Components and Specifications
RADARSAT Constellation mission consists of the following segments:
The Radarsat Constellation Mission Space Segment will consist of a constellation of 3 satellites in a low-earth orbit. Each of the Spacecraft in the constellation will consist of a Bus and a SAR payload. There is also a secondary payload allocation for a potential Automated Identification System for ships (AIS) which is not planned as part of the baseline mission and is being considered by DND. The radar payload will perform all imaging operations, store, encrypt and transmit the radar data. The AIS payload could receive ship's messages in a wide swath larger than the accessible swath of the SAR. The Bus module will provide attitude and orbit control, power generation and storage, payload commands, telemetry, thermal control and the primary support structure.
Main Space Segment Parameters
|# of satellites||3 equally-spaced in a dawn-dusk plane|
|Bus||Canadian Smallsat Bus|
|Launcher||DNEPR specifications (for design)|
|Total Mass||< 1300 kg|
|Power||< 1600 W (peak); < 220 W (average)|
|Orbit||600 km, 100 m radius orbital tube|
|Polarisation||Dual cross selectable pole on all low and medium resolution modes; "experimental" quad pol|
|Imaging Time||12 minutes/orbit (peak 20 minutes every three orbits) 10 minutes continuous imaging|
|Lifetime||7 years (each satellite)|
Ground Segment and Operations Concept
The baseline ground segment is based on upgrades to the existing RADARSAT-2 ground segment, using the Gatineau and Prince Albert stations for data reception, the St-Hubert and Saskatoon stations for TT&C and the Svalbard station as a backup for TT&C and data reception. It will be harmonized for data reception at the Polar Epsilon coastal stations in order to support near-real time maritime surveillance. It will also include a fast tasking capability allowing access to the satellites on every orbit, likely achieved through international partnerships.
The RADARSAT Constellation will require ground stations with vast coverage over Canadian maritime zones of interest in order to provide data within 10 minutes of acquisition. The ground segment will be based on upgrades to the existing RADARSAT-1 and 2 ground segment, using the Gatineau and Prince Albert stations for reception and the St-Hubert and Saskatoon stations for TT&C. Upgrades will allow basic constellation operations. It will be extended to include upgrades to coastal stations and potential international partnerships in order to support near-real time maritime surveillance. It will also include a fast tasking capability allowing access to the satellites on every orbit, likely achieved through international partnership.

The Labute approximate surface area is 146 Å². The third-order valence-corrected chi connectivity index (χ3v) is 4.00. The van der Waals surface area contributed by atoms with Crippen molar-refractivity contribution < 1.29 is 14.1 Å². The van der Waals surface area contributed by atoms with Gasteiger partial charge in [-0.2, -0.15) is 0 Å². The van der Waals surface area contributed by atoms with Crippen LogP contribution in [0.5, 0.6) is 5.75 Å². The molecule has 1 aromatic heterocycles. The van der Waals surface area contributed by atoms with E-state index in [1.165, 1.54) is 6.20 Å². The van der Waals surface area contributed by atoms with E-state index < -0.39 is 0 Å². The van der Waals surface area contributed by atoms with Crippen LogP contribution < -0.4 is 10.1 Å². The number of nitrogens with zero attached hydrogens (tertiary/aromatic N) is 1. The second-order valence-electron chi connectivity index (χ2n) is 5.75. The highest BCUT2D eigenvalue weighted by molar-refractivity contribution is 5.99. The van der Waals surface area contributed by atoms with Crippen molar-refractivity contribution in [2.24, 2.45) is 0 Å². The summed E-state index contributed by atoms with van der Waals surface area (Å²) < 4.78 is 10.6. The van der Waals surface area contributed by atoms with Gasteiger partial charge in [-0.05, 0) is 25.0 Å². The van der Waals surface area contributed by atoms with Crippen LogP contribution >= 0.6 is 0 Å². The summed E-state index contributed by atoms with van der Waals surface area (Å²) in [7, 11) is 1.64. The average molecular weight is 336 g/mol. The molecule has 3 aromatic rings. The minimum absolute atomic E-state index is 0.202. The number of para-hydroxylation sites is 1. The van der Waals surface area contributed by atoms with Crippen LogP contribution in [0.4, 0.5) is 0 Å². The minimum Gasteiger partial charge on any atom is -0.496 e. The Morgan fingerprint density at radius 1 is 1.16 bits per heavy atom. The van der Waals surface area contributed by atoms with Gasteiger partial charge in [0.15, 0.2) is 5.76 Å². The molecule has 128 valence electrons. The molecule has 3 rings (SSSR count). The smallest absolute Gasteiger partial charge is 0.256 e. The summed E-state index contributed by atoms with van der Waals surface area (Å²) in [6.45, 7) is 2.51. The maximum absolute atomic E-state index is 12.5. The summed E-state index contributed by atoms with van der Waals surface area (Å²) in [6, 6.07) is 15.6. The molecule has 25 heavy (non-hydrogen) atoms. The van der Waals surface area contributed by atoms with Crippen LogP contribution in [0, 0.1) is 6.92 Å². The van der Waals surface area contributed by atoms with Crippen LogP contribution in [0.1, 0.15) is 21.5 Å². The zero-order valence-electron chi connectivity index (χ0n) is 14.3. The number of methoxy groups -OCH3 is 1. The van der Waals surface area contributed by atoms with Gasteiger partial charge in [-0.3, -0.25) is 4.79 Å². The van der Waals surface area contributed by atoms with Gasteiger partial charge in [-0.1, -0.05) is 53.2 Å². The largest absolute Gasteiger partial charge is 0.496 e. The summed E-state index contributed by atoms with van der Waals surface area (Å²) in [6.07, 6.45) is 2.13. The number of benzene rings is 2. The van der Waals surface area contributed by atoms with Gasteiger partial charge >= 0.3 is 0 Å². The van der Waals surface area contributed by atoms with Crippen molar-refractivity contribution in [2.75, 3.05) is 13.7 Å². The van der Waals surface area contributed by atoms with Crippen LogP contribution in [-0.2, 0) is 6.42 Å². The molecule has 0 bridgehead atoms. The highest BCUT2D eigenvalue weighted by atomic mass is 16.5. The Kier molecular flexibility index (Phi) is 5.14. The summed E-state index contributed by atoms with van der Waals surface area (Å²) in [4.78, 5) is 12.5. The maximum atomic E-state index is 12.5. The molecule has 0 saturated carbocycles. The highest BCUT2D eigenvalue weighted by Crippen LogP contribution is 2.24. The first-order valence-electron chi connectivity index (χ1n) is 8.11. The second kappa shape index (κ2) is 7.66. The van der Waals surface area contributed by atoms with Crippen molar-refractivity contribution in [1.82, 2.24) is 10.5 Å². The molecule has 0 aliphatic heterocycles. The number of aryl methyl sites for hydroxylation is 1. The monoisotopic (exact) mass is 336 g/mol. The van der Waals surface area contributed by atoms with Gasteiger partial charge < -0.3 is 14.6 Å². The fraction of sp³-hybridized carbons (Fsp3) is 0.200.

The following figure demonstrates baseline RADARSAT Constellation Mission reception stations
The following figure shows proposed RADARSAT Constellation Mission Telemetry, Tracking and Control System
The maritime surveillance requirements are among the most demanding from a mission and system requirement point of view. DND has a requirement to cover three zones extending up to 1000 nautical miles from the coast, which are shown below. Transport Canada has requirements to detect ships four days before they enter Canadian waters, which involves voluntary disclosure out to 2000 nautical miles, and imaging out to 1200 nautical miles.
Maritime Surveillance Areas for Ship Detection
An important aspect of the system operation is the availability of an Automated Identification System (AIS) payload for ship identification. Using AIS, ships exchange information on their identity, position, course etc. The RADARSAT Constellation spacecraft will carry an AIS receiver to gather information on ships over the zone covered by the SAR payload. The AIS will report most of the ships over the zones of interest.
Launch Segment will consist of the launcher and launch service provider. The mission will use a single spacecraft / single launcher configuration.
The mission planning and spacecraft control functions will be located at St-Hubert.
|Bande C||5.405 GHz|
|Imaging Time/satellite||12 min average/orbit|
|Altitude (Nominal)||592.7 km|
|Ascending mode||18 hours (+ -15 min)|
|Sun-Synchronous||14 11/12 orbits per day|
|Repeat cycle||12 days|
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